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Preprints remain a vital revenue source for publishers and a driver of traffic and purchases for advertisers, but a better sense of the return on investment is needed to ensure their future health, according to speakers at a mediaXchange 2016 session Tuesday.
“ROI is a hot topic across the board, and media do need to be held accountable,” said Susan Jacobs, vice president and general manager of Tribune Publishing’s MediaWorks, acknowledging that the industry has room to improve in the metrics it provides to advertisers.
Emerging research is helping corroborate the value of preprints delivered in newspaper products. About two-thirds of newspaper readers recall seeing a particular insert, and of those, seven out of ten take action as a result, according to Tom Robinson, co-founder and chief marketing officer of Coda Ventures, which launched its new Triad research service last year.
“The bar is pretty high… There’s ROI, but there’s also return on advertising objectives,” Robinson said, pointing to the role preprints can play in broader brand building efforts. “The onus is on the newspaper to broaden the conversation, and it has to be data-driven to broaden the conversation,” he said.
Comparing the effectiveness of preprints across distribution channels is difficult, and is often complicated by different metrics and, at times, proprietary standards used by different media and advertisers, according to Jacobs. She said that publishers should focus on transparency and explore ways to leverage readership data to help advertisers make informed decisions.
NAA is working with Michigan State University to study ROI in new ways, said Jef Richards, professor and chair of the university’s department of public relations and advertising. In the first phase of the project, researchers will collect receipts from 50 newspaper subscribers and 50 nonsubscribers in the Lansing area for a month, adding and removing print subscriptions within each group for two weeks to identify changes in purchasing habits.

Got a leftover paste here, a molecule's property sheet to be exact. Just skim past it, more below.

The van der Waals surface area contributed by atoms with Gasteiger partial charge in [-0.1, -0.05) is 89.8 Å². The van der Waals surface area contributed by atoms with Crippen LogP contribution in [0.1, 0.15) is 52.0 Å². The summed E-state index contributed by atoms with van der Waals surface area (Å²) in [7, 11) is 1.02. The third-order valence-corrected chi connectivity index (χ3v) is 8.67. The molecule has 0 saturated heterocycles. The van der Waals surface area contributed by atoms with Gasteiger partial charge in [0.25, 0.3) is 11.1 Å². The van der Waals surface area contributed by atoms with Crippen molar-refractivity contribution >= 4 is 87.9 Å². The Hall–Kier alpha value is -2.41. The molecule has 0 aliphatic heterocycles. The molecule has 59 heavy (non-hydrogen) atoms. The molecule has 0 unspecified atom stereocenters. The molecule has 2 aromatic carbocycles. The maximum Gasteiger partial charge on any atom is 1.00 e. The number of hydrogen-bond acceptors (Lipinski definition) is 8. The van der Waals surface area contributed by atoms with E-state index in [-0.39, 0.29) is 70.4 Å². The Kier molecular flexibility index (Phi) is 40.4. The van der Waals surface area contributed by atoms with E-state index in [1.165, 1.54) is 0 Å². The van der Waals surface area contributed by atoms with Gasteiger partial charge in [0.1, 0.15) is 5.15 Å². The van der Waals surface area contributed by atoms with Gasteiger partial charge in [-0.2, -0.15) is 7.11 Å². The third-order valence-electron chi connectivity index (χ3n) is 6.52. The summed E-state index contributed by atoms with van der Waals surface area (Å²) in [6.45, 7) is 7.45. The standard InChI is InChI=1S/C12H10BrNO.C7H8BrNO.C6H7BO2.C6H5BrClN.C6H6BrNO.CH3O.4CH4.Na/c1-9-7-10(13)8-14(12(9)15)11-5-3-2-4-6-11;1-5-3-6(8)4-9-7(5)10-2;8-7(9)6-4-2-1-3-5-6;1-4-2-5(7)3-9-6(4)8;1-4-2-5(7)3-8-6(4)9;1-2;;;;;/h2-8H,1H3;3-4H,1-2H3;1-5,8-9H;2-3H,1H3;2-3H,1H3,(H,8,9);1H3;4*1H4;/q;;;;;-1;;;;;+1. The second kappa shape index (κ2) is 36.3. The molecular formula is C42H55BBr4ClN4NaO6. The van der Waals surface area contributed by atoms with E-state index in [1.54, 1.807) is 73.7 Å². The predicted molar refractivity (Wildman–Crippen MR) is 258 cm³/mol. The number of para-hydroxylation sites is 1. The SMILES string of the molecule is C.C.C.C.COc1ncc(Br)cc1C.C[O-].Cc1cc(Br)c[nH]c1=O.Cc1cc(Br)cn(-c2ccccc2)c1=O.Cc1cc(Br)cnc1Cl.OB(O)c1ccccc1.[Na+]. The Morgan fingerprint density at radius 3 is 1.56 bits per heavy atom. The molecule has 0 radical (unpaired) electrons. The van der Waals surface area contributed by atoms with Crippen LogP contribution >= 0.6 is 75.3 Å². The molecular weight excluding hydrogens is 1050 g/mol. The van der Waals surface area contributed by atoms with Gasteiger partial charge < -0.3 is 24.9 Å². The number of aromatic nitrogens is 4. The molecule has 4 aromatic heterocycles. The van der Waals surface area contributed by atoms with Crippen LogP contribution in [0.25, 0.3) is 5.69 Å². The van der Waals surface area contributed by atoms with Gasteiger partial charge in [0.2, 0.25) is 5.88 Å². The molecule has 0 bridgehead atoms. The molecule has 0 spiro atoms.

Ultimately, the research could contribute to the creation of an “open-source” measure of ROI easily understandable by publishers and advertisers, according to Richards.
“No ROI model is perfect, but if it is open so publishers and advertisers can both look at it and adjust to those weaknesses, that’s the best solution,” Richards said.
With research showing that most consumers prefer receiving inserts in newspapers or alternative delivery products like Sunday Select, publishers can make a strong case for the value of their products, speakers said. “Content and audience-based products play a huge role in the value of the preprint,” said Howard Griffin, Gannett’s senior vice president of national sales.
At the same time, “every advertiser is different,” Jacobs said. “They have different customers who respond differently to media, and we need to respond to that customer… When we improve that, we increase ROI.”